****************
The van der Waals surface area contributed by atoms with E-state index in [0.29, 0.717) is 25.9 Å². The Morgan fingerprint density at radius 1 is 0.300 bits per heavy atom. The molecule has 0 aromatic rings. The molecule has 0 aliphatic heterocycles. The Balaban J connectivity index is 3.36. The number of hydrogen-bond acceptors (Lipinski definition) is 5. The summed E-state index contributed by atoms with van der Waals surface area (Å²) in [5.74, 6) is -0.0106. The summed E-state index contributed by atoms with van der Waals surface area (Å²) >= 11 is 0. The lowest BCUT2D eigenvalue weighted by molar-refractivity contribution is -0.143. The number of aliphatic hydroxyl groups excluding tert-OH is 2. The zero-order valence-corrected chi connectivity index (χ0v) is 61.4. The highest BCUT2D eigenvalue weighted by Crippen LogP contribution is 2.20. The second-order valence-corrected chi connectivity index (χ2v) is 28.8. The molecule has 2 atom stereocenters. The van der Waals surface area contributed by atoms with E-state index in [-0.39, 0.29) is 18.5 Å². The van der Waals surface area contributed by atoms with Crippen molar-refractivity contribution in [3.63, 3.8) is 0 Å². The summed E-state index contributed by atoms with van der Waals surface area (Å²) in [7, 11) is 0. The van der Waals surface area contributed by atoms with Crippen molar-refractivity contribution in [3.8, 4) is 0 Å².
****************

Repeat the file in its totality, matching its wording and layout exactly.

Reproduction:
The van der Waals surface area contributed by atoms with E-state index in [0.29, 0.717) is 25.9 Å². The Morgan fingerprint density at radius 1 is 0.300 bits per heavy atom. The molecule has 0 aromatic rings. The molecule has 0 aliphatic heterocycles. The Balaban J connectivity index is 3.36. The number of hydrogen-bond acceptors (Lipinski definition) is 5. The summed E-state index contributed by atoms with van der Waals surface area (Å²) in [5.74, 6) is -0.0106. The summed E-state index contributed by atoms with van der Waals surface area (Å²) >= 11 is 0. The lowest BCUT2D eigenvalue weighted by molar-refractivity contribution is -0.143. The number of aliphatic hydroxyl groups excluding tert-OH is 2. The zero-order valence-corrected chi connectivity index (χ0v) is 61.4. The highest BCUT2D eigenvalue weighted by Crippen LogP contribution is 2.20. The second-order valence-corrected chi connectivity index (χ2v) is 28.8. The molecule has 2 atom stereocenters. The van der Waals surface area contributed by atoms with E-state index in [-0.39, 0.29) is 18.5 Å². The van der Waals surface area contributed by atoms with Crippen molar-refractivity contribution in [3.63, 3.8) is 0 Å². The summed E-state index contributed by atoms with van der Waals surface area (Å²) in [7, 11) is 0. The van der Waals surface area contributed by atoms with Crippen molar-refractivity contribution in [3.8, 4) is 0 Å².